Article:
Cash Flow Positive Rental Within 72 Hours

The nervousness of purchasing another piece of real estate in this climate quickly subsided after we closed on the property purchase on a Wednesday and then had a lease signed and started by Saturday.

Closing was pretty routine as this was my 4th closing and felt comfortable quickly signing the closing documents without much detailed review. Two hours later we were at the house showing it to prospective tenants and making some final minor improvements to the house so we could rent it out. One of those tenants was interested and we took 24 hours to screen them. 48 hours later we had the lease signed and received the initial deposit/rent. The next day the lease started.

We will see if everything works out ok with the tenant, but we initially feel good despite how fast we rented it (I believe its better if possible to spread out the showing/lease signing/lease start to shake out any potential issues). It felt really good having the property rented so quickly and put some of our concerns about making such an investment in this environment at ease.

Related in Real Estate:

No Closing Cost Loan Example (Nov 29, 2012) I've gotten multiple requests to clarify the recent no closing cost refinance loan I just completed. Its a bit of a vague term and could be done different ways, but the end result is that there are no out of...

3.5% 30 Year Fixed No Closing Cost Refinance (Nov 27, 2012) We finally closed this week on our 3.5% 30 year fixed refinance with no closing costs (no closing costs = a credit from lender/broker large enough to offset refinance costs). It took us over 2 months (67 days from initial...

Appraisal Appeal Unsuccessful (Nov 05, 2012) Not much of a surprise, the appraiser dug in and didn't budge after we submitted our appraisal appeal: Our more favorable comparables were based on county property records. Interestingly the appraiser indicated the MLS data is generally considered more accurate...

Comments (10)

Wow... that's fast. I'm closing on my 9th property in a couple weeks and, like many of the others I've purchases, there's so much that needs to be done to it before I can rent it. Did you luck out and buy a house in good condition or are there other tricks to the quick turnaround?

For example, the house I am buying needs
1) new back door
2) minor repairs to the walls and new paint throughout
3) new carpet
4) thorough cleaning
5) new appliances
6) various other repairs

Yes the house was updated by the sellers so they could sell it. We needed to purchase new appliances and had about a days worth of repairs/updates to make pre-rental, and then a longer list of items that we could get done after the tenant moved in.

Congrats on getting it rented so quickly. I would suspect that there are many potential renters due to the number of foreclosures.

Congrats on getting rented so soon. Like miser, I just closed on a property that will need repairs but will be very cash flow positive.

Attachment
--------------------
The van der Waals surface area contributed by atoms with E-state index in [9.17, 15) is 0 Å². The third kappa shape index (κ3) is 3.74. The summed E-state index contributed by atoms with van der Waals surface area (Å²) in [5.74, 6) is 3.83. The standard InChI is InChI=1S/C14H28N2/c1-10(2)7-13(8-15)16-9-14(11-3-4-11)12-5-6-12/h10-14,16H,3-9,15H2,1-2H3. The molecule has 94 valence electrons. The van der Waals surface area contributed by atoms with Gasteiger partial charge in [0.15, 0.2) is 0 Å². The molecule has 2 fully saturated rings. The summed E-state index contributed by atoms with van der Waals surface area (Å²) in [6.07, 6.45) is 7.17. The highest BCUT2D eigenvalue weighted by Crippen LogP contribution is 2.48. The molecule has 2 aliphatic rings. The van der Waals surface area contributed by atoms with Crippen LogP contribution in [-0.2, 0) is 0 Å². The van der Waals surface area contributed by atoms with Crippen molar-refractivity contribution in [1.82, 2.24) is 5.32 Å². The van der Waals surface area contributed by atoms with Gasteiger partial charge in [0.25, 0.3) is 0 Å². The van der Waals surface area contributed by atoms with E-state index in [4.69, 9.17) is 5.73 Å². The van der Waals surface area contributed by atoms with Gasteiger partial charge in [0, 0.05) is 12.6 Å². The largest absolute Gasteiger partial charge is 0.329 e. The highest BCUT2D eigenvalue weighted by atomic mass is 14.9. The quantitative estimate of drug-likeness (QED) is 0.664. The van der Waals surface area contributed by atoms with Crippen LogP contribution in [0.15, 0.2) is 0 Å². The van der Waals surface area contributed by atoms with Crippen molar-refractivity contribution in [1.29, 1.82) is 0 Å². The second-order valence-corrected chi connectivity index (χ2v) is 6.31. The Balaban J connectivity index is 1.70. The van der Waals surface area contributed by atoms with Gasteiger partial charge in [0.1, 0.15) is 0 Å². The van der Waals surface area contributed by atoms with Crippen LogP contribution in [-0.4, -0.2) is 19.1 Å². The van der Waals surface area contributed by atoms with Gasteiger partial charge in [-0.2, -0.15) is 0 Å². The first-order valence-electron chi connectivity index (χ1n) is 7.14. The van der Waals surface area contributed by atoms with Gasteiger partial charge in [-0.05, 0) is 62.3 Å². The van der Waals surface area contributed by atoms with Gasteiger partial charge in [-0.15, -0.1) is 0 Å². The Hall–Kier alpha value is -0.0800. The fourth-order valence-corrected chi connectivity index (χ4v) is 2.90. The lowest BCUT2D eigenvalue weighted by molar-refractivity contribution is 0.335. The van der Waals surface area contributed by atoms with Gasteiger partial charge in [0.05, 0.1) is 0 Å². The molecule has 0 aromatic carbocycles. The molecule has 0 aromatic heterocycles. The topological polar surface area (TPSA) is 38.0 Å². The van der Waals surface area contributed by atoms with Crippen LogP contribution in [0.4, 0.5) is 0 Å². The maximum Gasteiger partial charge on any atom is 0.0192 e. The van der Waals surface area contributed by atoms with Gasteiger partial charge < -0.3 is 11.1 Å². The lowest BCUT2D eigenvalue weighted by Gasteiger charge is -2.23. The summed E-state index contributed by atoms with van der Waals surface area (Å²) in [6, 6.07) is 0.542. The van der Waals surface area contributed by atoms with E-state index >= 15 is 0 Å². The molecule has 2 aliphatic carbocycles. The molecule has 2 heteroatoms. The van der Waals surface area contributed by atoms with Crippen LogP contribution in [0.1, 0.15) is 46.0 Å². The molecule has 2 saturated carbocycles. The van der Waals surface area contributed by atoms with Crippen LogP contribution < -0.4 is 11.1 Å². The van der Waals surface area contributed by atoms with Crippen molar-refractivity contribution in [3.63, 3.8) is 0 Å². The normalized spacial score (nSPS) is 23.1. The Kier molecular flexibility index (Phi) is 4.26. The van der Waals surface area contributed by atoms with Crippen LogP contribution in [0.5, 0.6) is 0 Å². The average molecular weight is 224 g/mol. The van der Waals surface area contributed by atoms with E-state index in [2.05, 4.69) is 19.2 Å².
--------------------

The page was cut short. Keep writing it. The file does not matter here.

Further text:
Here's hoping I can join you in the land of milk and honey!

Great blog. I too am actively looking to purchase rental property and one of my biggest fears is getting the rehab costs estimated correctly before closing. Is that just something that you pick up as you go along or is there something you might recommend?

I have only bought rentals with only minor fix up required - and understand the concern on estimating rehab costs. I think that is something that really comes with experience - so my advice would be to start small/minor rehab and work your way up as you become successful.

how did you screen your prospective tenant? what steps did you take?

In your net worth calculations you always list your properties at the same value as when you first purchased them. Was that an intentional decision? I'm starting to track my net worth and realized that the assesed value of my house is significantly less than when I purchased it. Do you think your value has not changed, or do you just not factor that into your net worth calculations?

Thanks. Love the site.

Its very intential -- I have always listed properties at their cost basis. When properties were gaining ground during the real estate boom I din't increase their value and now during the decline I am not reducing their value either. Real estate is illiquid by definition which means its hard to estimate its real value. I believe the cost basis is the best way to value the property and over time Im confident the cost basis will prove to be a conservative estimate of their value.

As another data point here are the current (as of 8/2011) Zillow values for our 4 properties: #1 $191,500, #2 $113,800, #3 $288,200, #4 $222,900.

Do you use a renter screening service? We are looking to rent out a place and wondering if you can recommend one.


Post a comment

(Comment moderation enabled.)


A personal finance weblog of my journey to reach my goal of $2 million + the value of my primary residence.
Current Net Worth: $1,938,393


New Personal Finance Articles

PF Blogs